Rampal fallout will be severe
Massive dredging of the rivers in and around the Sundarbans and transportation of coal for Rampal power plant would seriously affect the fish, wildlife and other aquatic resources in that region, scientists said in a new report.
"Dredging and sediment disposal in estuarine and coastal waters such as the Sundarbans reserve forest and the Bay of Bengal will increase turbidity and sedimentation, affecting light availability for marine organisms," it said.
It would affect the growth and survival of organisms living at deep under water and dolphins, fish and water birds, said the report titled "Critical Review of Shipping and Dredging Plans to Facilitate Coal Transport for the Coal-fired Power Plant at Rampal".
Every week, eight to 16 ships would transport coal through the Sundarbans, and the coal would be loaded and unloaded at Akram Point.
"Excessive sound and lighting will affect the aquatic life. As a result, they would move away," said agriculture and environment expert Prof Anwar Hossain of Bangladesh Agricultural University, while presenting the report yesterday.
The National Committee for Saving the Sundarbans and Bangladesh Paribesh Andolon (BAPA) revealed the report findings at a press conference at the Prof Sirajul Islam Auditorium of Dhaka University.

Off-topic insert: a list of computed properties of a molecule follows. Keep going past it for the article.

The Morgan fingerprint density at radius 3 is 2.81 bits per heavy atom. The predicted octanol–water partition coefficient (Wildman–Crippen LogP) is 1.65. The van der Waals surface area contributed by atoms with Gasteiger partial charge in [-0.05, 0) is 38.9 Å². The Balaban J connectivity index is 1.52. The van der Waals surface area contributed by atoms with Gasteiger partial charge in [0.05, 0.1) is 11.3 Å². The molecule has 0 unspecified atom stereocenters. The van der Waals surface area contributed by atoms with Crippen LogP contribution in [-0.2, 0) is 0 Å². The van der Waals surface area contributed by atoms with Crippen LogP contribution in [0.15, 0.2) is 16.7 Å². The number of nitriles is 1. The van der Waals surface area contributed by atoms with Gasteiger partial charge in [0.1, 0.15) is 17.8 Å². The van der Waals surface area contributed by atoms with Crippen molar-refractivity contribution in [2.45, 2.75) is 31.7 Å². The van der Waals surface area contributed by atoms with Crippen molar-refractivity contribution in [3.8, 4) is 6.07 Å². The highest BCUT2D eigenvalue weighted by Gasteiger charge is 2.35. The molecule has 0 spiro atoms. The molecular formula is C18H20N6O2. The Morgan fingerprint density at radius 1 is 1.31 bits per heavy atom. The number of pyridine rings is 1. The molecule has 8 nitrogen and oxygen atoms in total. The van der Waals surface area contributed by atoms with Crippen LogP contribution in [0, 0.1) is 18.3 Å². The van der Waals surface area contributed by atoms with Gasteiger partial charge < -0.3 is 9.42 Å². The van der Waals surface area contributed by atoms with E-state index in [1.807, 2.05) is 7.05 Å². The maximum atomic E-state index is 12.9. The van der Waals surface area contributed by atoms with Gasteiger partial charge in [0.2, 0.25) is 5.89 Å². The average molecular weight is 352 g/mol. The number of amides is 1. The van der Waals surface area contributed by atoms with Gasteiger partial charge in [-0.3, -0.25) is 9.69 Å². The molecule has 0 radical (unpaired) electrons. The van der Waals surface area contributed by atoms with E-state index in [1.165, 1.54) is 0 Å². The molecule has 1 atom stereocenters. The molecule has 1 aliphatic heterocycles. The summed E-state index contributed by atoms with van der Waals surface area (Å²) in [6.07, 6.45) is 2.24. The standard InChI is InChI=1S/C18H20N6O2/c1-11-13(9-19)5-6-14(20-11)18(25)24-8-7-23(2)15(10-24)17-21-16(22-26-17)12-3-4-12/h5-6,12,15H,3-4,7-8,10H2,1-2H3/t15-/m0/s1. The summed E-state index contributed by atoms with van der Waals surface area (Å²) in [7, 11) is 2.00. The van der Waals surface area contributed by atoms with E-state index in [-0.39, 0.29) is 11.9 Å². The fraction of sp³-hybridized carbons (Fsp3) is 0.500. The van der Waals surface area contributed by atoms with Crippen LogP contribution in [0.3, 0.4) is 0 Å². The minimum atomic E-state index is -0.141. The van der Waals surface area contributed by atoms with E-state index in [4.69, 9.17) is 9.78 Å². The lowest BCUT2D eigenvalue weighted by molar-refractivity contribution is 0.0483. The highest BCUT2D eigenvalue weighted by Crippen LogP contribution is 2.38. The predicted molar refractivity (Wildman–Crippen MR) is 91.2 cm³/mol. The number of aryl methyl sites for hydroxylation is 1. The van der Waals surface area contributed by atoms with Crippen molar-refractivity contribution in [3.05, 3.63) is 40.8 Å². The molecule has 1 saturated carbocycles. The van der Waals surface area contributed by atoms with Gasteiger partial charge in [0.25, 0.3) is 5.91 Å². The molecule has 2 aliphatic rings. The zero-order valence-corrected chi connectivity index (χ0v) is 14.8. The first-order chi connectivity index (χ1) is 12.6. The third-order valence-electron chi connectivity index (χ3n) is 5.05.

Dr William Kleindl, research faculty at Montana State University and The University of Montana, US, and Dr Jon Brodie, professional research fellow at ARC Centre of Excellence for Coral Reef Studies at the James Cook University, Australia, prepared the report free of cost early this year on request from the national committee.
The scientists reviewed Bangladesh government's five documents, including the final report on environmental impact assessment (EIA) of Rampal power plant; consulting services on coal sourcing, transportation and handling; summary of EIA on dredging and feasibility study for dredging in the Passur river from Mongla Port to Rampal.
Citing Bangladesh government reports, the review report said over 33 million tonnes of dredge spoil are proposed to be removed from the Bay of Bengal and Passur river to create channel for coal transport to the Rampal project site.
In 2015, the World Heritage Committee had requested Bangladesh to conduct a separate EIA for dredging as it found the EIA for Rampal power plant inadequate with respect to the threats posed by dredging.
Bangladesh government in August 2016 released two additional documents related to dredging, but those documents are not “independent, comprehensive or scientifically sound”, the review report said.
"They do not meet the guidelines of the World Heritage Advice Note on environmental assessment, which includes rigorous environmental assessment early in the decision process," it said.
The scientists in the report said Bangladesh government in one document claims the dredged spoil would be dumped into the upstream of Passur river, but in another document it said it would fill up the low land of Rampal plant area and build a dyke so the spoil does not go to the river again.